by Sheila Kuehl
October 19, 2012
This is the fifth in a series of essays analyzing the Propositions appearing on California's November ballot. This essay analyzes Prop 33, which would alter the factors considered in setting auto insurance rates in contravention of the provisions of Prop 103, adopted by the voters in 1988.
The voters rejected an initiative just like Prop 33 only two years ago, in part, because of their concern that one insurance company, Mercury Insurance, was footing the bill for the entire "yes" side. Prop 33 would allow auto insurance companies to offer discounts to other companies' insureds if they have maintained "continuous coverage" with their current company. Let's call it the "cherry-picking, unraveling of the old Prop 103" proposition.
The first essay in this series explained Proposition 30. The second presented the competing tax measure, Prop 38, and indicated possible outcomes, should both Prop 30 and 38 pass. The third analyzed the many proposals contained in Prop 31. The fourth discussed the anti-union agenda of Prop 32. The next essays will present and analyze each of the remaining propositions.
Automobile Insurance Laws in California
In 1988, California voters approved Prop 103, which overhauled both rules and oversight of automobile insurance in California for the benefit of consumers. Prop 103, which is current law, requires the Insurance Commissioner to review and approve, or deny, rate changes for certain kinds of insurance, including auto insurance (but not health insurance). Prop 103 also required auto insurance rates and premiums to reflect three rating factors, giving the first the greatest weight: the insured's driving safety record, the number of miles driven each year and the number of years the insured has been driving. In addition, the Insurance Commissioner may apply any of 16 additional rating factors to determine reasonable and fair rates and premiums.
One of these non-required factors, now being applied in California by our Insurance Commissioner, allows your current insurance company to offer you a loyalty discount for maintaining your coverage with them. It does not allow other companies to offer you the same discount, and cherry-pick the most consistent insureds, which would offset the basic risk-spreading benefit of insurance.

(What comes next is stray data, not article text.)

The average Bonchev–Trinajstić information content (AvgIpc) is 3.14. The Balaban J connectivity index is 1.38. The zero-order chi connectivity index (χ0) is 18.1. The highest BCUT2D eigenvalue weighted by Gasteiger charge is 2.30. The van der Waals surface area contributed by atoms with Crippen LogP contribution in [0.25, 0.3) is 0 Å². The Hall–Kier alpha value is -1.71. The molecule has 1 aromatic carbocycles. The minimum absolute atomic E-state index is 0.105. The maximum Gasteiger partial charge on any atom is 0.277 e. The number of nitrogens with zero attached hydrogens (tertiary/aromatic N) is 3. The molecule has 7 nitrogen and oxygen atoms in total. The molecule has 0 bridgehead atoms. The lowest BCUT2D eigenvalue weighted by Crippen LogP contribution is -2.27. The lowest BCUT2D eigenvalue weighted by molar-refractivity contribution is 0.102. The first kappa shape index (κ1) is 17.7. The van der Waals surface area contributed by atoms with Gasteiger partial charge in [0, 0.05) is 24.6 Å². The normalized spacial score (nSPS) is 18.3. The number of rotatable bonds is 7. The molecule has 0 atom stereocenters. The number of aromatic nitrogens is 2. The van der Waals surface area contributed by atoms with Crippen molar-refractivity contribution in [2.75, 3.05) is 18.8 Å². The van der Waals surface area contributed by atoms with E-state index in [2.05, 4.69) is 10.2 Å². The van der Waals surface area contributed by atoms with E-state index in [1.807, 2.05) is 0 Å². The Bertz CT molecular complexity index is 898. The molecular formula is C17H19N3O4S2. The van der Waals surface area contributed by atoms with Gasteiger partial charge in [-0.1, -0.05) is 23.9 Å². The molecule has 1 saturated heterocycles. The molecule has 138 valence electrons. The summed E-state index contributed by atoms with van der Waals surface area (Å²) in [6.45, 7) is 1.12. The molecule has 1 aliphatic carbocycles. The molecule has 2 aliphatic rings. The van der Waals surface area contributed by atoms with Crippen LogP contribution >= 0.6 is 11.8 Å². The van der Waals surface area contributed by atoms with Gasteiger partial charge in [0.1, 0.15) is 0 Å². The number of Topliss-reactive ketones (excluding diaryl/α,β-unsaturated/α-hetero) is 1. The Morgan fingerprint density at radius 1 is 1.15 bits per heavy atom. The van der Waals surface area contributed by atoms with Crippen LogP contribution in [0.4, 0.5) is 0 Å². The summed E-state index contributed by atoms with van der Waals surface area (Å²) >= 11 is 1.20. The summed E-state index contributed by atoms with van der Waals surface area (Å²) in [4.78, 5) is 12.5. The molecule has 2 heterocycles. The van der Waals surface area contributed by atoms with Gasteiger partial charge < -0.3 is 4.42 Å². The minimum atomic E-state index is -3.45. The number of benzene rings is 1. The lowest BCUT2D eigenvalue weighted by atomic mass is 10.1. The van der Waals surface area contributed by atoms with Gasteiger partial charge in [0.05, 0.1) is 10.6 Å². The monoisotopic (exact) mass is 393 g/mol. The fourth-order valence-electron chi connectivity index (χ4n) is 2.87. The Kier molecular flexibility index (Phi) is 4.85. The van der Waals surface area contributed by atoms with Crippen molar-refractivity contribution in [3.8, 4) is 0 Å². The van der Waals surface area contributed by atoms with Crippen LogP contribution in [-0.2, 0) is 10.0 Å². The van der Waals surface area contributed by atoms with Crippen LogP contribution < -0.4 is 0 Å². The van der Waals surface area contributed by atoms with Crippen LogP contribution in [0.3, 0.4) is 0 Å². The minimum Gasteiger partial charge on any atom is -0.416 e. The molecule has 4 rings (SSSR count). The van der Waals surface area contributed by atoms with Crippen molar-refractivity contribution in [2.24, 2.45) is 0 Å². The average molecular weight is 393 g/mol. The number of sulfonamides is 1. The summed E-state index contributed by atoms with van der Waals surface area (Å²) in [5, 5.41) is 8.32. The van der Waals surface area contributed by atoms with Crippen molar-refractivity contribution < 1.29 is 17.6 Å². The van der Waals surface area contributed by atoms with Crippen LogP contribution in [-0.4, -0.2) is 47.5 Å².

On the other side of the same coin, current law does not allow your insurance company to charge you more than the approved rate just because you have not maintained continuous coverage with them, but must go only by the approved factors.
Finally, discounts given to any subset of their insureds by a company are required to be offset by rate hikes on those not getting the discount, in order to keep an appropriate pot from which to pay claims.
Prop 33 Is Deja Vu All Over Again
If you think you've seen this initiative before, it's because you have, and not too long ago. The same backer, Mercury Insurance Company Chairman, George Joseph, put in most of the money supporting a similar proposition only two years ago. The voters defeated it, recognizing there must be something in this for Mercury Insurance for them to foot almost the entire bill. The same is true this year with Prop 33, for which Mr. Joseph has provided 99.5% of 16.7 million reported as spent on the initiative (it's probably much more now).
The ad campaign features a young woman testifying that she is doing the right thing by carrying insurance and thinks companies should be able to compete for customers.
Unfortunately, the ad doesn't reveal that the young woman is actually working for the Prop 33 campaign. It also doesn't point out that a discount rate for those having continuous coverage and switching over means a hike in rates for current insureds who have had a lapse in coverage for any reason with three exceptions. The exceptions are military service, loss of job (if the lapse was no more than 18 months....good luck in this job market) or a lapse for any other reason, lasting no more than 90 days in the last five years. About 20% of California's insureds would presumably see their rates go up because they had a lapse in insurance that didn't fit into any of these categories.
Next: Prop 34, Ending the Death Penalty in California